“Seems to me,” he said, “I’ve changed. Seems to me I don’t look so much—like hell, as I did. What do you think?”
“I think, Blizzard,” said Dr. Ferris, “that when you were run over as a child you hurt your head. I think that even if I hadn’t cut off your legs you would have grown up an enemy of society. I think that up to the time of your accident, and since you have come out of ether just now, are the only two periods in your life when you have been sane, and accountable for your actions. Between these two periods, as I see it, you were insane—clever, shrewd—all that—but insane nevertheless. I think this—I know it. Even the expression of your face has changed. You look like an honest man, a man to be trusted, an able man, a kind man, the kind of man you were meant to be—a good man.”
“You really think that?”
“It isn’t what I think, after all; it’s what you feel. Do you wish to be kind to people—friends with them? To do good?”
“That is the way I feel now. But, doctor—will it last?”
“It’s got to last. Blizzard. And you’ve got to stop talking.”
“But will they give me a chance? Lichtenstein could send me to the chair if he wanted to.”
“He won’t do that. He will understand.”
“I should like Miss Barbara to feel kindly toward me.”
“She will. I hope that your mind has changed about her, too?”
“That,” said Blizzard, “is between me and my conscience. Whatever I feel toward her will never trouble her again.”
With O’Hagan dead and Blizzard turned penitent, the bottom of course fell clean out of the scheme to loot Maiden Lane and the Sub-Treasury. But the work of Lichtenstein and his agents had not been in vain. Like the man in the opera Lichtenstein had a little “list.” The lieutenant-governor soon retired into private life. He gave out that he wished to devote the remainder of his life to philanthropic enterprises. The police commissioner resigned, owing to ill health. Others who had counted too many unhatched chicks went into bankruptcy. Some thousands of discontents in the West who had been promised lucrative work in New York, about January 15th, were advised to stick to their jobs, and to keep their mouths shut. The two blind cripples who had delved for so many years in Blizzard’s cellars were brought up into the light and cared for. Miss Marion O’Brien went home to England with an unusually large pot of savings, and married a man who spent these and beat her until she had thoroughly paid the penalty for all her little dishonesties and treacheries. It was curious that all the little people in the plot received tangible punishments, while the big people seemed to go scot-free. Blizzard, for instance.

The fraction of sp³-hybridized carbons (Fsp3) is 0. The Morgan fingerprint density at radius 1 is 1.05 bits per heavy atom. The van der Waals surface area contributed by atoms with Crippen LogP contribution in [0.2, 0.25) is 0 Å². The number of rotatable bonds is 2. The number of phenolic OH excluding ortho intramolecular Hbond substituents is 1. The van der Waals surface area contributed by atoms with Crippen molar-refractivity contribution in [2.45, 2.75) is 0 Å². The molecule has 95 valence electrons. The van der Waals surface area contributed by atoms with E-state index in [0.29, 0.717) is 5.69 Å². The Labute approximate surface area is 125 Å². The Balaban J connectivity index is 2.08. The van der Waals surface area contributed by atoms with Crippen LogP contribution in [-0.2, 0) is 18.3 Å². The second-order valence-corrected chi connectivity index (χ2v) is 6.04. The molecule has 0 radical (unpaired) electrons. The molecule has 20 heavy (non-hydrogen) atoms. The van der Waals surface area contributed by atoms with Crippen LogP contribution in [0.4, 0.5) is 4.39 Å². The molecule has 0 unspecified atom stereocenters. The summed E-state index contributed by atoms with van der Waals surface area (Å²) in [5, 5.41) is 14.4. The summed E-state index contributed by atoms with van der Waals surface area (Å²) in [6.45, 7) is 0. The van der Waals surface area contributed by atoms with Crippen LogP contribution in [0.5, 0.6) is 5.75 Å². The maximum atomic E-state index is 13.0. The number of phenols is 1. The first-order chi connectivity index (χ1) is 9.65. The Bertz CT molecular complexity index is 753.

No sooner recovered from the operation on the back of his head than the creature was up and doing. In straightening out his life and affairs he displayed the energy of a steam-boiler under high pressure and a colossal cheerfulness.